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How We Observe Lessons


Ofsted have published a new framework for inspections, active since September 2013 and updated in July 2014 (click here).   It refocuses inspectors on the quality of teaching in the classroom.  In order to prepare staff for this new framework, we undertook training looking at how an inspector approaches a lesson observation whilst doing a little myth busting along the way.  The TES has written a good article on this subject which can be read by clicking here. Ofsted have also released further guidance on this which can be read here.

The key aspects for teachers to note under the new framework are that:

  • Inspectors are looking to determine learner progress over time and this will involve talking to students and examining progress in books alongside what is observed in a lesson.
  • All groups of students must be shown to be making good progress (including Free School Meals, Gifted & Talented and Special Educational Needs).
  • That assessment is used effectively to check progress and intervene i.e. that teachers adapt to what assessment is telling them. Do students respond and improve as a result of teacher intervention e.g. if targets are given is there evidence that students improve as a result. If additional support is given to a student what impact has it had?

However, inspectors recognise that the teaching style adopted is for the teacher to determine, what is important is whether the students make progress.  In some lessons this will mean that teacher-led work is appropriate, in others that students will be working independently.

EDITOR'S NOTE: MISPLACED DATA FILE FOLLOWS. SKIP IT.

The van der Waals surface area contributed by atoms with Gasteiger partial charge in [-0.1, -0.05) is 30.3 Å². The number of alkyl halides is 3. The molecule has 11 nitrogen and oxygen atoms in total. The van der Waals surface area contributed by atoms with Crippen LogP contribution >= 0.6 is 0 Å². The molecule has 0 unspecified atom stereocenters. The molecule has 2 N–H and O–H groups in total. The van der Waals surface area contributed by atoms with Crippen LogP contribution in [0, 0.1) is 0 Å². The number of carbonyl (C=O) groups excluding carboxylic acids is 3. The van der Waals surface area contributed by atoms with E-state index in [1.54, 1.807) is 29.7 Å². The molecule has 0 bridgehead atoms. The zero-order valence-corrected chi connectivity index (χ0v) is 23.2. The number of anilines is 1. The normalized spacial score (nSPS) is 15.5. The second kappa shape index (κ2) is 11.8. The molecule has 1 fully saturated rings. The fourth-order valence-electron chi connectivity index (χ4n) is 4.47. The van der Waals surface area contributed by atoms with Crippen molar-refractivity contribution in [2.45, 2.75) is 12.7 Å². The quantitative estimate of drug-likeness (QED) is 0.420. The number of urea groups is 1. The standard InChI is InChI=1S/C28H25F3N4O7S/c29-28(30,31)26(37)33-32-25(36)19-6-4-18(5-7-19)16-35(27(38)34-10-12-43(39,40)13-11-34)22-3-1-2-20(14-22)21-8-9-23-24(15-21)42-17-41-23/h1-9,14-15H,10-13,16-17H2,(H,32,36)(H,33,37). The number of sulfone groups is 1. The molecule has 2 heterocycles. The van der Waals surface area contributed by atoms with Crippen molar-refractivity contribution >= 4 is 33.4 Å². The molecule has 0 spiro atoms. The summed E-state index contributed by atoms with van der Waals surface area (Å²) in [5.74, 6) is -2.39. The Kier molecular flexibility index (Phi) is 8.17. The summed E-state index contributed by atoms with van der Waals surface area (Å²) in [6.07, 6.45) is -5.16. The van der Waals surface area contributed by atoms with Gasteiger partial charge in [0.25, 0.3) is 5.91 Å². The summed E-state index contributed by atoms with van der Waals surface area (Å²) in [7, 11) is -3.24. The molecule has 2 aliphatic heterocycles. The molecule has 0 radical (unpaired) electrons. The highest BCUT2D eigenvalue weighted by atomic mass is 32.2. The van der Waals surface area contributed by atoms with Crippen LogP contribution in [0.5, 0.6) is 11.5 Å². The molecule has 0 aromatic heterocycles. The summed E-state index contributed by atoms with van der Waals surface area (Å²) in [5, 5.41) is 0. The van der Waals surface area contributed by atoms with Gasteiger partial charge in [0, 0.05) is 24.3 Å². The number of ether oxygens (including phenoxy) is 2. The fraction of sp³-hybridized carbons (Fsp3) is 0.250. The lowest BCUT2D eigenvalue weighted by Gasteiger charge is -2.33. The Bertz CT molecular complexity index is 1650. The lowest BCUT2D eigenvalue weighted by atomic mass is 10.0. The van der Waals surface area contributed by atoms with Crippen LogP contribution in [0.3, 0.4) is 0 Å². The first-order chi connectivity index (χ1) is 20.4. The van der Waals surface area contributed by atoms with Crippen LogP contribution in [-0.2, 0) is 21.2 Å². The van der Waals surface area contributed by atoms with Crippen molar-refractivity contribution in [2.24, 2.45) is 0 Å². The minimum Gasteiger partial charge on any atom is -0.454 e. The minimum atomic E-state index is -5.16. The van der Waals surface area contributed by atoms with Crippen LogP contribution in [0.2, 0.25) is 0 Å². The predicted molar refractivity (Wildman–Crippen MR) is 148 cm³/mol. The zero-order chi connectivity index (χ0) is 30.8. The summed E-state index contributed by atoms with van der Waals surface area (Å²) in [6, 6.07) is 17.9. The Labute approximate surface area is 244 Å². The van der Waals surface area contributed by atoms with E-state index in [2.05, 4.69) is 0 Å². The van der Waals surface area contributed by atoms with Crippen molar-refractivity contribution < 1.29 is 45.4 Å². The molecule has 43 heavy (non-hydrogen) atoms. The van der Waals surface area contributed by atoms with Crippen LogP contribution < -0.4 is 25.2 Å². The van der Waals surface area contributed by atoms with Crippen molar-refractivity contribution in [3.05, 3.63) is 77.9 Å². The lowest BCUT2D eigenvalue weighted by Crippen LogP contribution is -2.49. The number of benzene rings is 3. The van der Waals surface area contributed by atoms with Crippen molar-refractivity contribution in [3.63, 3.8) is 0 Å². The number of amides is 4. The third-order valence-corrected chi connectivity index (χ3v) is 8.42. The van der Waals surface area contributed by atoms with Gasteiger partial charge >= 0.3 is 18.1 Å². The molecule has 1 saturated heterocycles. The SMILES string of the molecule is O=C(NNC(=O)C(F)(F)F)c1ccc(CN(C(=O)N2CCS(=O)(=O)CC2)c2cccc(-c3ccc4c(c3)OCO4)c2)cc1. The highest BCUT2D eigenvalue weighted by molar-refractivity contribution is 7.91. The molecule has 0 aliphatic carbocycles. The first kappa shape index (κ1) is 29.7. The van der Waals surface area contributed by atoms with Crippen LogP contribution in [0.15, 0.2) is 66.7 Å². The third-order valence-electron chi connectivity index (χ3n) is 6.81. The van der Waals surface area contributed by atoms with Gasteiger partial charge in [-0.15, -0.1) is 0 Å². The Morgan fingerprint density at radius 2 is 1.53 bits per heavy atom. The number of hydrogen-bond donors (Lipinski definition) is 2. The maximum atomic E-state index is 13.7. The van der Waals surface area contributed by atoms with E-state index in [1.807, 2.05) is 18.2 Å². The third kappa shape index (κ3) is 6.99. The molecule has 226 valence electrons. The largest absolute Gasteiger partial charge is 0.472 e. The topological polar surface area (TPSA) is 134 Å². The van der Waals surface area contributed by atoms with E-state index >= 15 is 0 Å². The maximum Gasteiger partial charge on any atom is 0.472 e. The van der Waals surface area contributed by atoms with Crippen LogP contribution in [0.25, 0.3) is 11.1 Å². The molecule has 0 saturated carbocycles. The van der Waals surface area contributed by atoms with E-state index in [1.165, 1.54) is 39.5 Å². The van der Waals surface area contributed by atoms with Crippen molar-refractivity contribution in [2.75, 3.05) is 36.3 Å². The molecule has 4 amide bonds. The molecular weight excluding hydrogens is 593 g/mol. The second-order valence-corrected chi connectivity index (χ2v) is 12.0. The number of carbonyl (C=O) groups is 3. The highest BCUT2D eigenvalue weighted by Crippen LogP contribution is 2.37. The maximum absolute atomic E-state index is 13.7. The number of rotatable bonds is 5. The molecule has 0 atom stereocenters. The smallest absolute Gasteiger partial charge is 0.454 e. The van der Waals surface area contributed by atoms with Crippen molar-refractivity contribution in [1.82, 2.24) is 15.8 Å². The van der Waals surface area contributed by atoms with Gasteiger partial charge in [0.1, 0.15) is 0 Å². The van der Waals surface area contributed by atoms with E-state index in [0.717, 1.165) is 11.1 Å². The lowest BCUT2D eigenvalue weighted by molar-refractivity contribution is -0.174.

Inspectors will make a judgement regarding the success of the teacher’s behaviour management strategies to accelerate the progress students make.  It has been noted by Ofsted that, in many lessons, behaviour is often judged one grade higher; observers need to establish whether the behaviour observed in a lesson is typical by, for example, talking to groups of students and the quality of work produced in books over time.

In order for a lesson to achieve at least a Good grade, all groups of students must be making at least Good progress.  If any group of students is not, the lesson will be graded as Requires Improvement.

The full presentation from the training can be found here: OFSTED Training Jan 2014. This was updated in 2014 to reflect the new framework: Staff Ofsted lesson Sept 2014.

Ofsted’s new School Inspection Handbook is here:

The evidence forms Ofsted use to record lesson observations are here:

The following clip is worth a watch it is the lead from the expert panel who led on the idea of removing levels:

The key points are:

  • Levels are unreliable, misrepresent student progress and parents often don’t understand what they mean;
  • Assessment should be rich and probing – good q+a in class, well-chosen exam questions (e.g. using modified GCSE questions at KS3) that check and probe how much a student understands. The use of teacher intervention and catch-up with those students who don’t understand concepts. Tracking to demonstrate impact of this.

Finally ..

We observed a lesson and completed an evidence form in order to practise judging a lesson, the secondary one we used is below. What grade would you award?

The primary lesson we observed is below and caused a great deal of debate regarding the grade it would be awarded from delegates. It is important to remember when judging a lesson that it is the progress that the pupils make over time, rather than based on their initial starting points or attainment. Inspectors will also not make a judgement regarding the activities chosen or the approach taken by the teacher only whether the lesson is effective in improving pupils understanding. Michael Wilshaw has written to inspectors outlining his expectations in this regards, please click here. What judgement would you award?


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